The results demonstrate a widening gap between Employer expectations of fair and reasonable annual pay increases and those demanded by Employees. This is particularly evident in Asia, where 56.7% of employees received an annual average salary increase greater than 10% (33.1% of respondents had a greater than 20% increase).
As a result, one of the greatest challenges for business leaders in Asia is the growing need to move to high performance, localized teams, in tandem with managing the financial challenges of increasing payrolls. The key to this is retaining the talent you have. Easy to say, but hard to do in markets where skills are short.
The report revealed that whilst most Employees are not looking for another job, the large majority would be open to offers from other companies. So with external opportunities rising and career preferences tending toward career opportunism, what can organisations do to retain their top talent?
Logistics Executive’s Employment Market Report indicates that the top five drivers of Employee retention are:
- Career Development
- Competitive Pay and Rewards
- Employer Values & Work-life Balance
- Effective Leadership
- Job Security
One of the most obvious ways to retain local talent is to give Employees solid and defined career opportunities, including formalised learning and development programs, opportunities to try new challenges and of course, opportunities to move up to higher levels. A less obvious consideration is for Employers to acknowledge the change that is occurring as Supply Chain shifts to more of a strategic business management tool, rather than a functional business response. As expected, competitive pay is required in recognition of this and to keep talent from leaving. Further analysis shows that it’s not only the amount of pay but also the internal and external equity in which pay is administered that keeps the talent group satisfied.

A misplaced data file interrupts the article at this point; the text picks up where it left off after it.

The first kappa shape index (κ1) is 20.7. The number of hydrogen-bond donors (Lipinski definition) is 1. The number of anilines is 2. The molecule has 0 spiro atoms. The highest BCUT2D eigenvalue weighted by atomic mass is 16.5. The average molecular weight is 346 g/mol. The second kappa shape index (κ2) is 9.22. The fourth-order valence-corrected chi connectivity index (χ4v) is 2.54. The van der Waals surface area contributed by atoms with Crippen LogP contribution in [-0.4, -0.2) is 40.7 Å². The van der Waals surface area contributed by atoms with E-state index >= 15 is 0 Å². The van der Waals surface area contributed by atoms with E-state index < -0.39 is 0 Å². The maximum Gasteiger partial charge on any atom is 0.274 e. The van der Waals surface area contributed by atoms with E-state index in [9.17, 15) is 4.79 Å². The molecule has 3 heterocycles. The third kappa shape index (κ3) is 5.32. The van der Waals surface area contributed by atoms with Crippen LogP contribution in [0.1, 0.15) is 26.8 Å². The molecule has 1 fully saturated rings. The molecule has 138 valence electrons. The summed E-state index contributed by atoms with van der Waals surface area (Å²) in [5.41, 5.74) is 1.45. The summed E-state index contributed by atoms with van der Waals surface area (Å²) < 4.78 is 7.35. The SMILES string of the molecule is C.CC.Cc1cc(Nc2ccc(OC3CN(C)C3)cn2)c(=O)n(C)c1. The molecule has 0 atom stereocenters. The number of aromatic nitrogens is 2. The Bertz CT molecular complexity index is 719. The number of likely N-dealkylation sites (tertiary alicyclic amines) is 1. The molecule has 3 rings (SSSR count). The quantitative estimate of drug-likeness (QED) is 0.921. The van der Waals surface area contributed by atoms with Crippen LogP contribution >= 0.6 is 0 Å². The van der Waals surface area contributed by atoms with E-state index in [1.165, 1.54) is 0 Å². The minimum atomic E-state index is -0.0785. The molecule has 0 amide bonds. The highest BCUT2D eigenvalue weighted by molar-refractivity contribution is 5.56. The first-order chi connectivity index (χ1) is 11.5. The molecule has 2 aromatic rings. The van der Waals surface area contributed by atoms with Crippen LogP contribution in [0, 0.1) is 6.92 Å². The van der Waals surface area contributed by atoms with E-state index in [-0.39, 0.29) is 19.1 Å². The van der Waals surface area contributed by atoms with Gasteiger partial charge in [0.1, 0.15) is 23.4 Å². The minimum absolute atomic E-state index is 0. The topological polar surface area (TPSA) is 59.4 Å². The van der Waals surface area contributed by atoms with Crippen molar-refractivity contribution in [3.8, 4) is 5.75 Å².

Local employees are seeking more effective leaders in terms of people skills, relationship building and being aware of how their behavior affects others. Leadership that is hands on and communicates effectively plays a critical role in bringing all of the drivers together. This can be achieved through setting effective work priorities, communicating clearly, fairly differentiating and rewarding effective performance, fostering trusting relationships, and developing people cross culturally.
Not to be lost is the fact that undue levels of stress can drive people away, especially if the additional effort is not sufficiently tied to reward or efforts are not properly recognised.
Organisations need to ensure that the work environment does not lend itself to undue stress or inefficiency, as people will leave because of burnout or frustration.
In summary, with Asia now comprising 60% of the world’s population and encompassing a blend of mature and emerging economies, the demand for good talent is not going to cease anytime soon. For business leaders this means getting your Human Resource response right, in place and effective. Finding the right specialist HR partner to work with, who understands your business and more critically than ever before who understands and has a well-developed response to the markets they work in so they can meet the new and ever constant challenges these factors represent to achieve business success.
For more information, please contact a representative in your region.Contact Us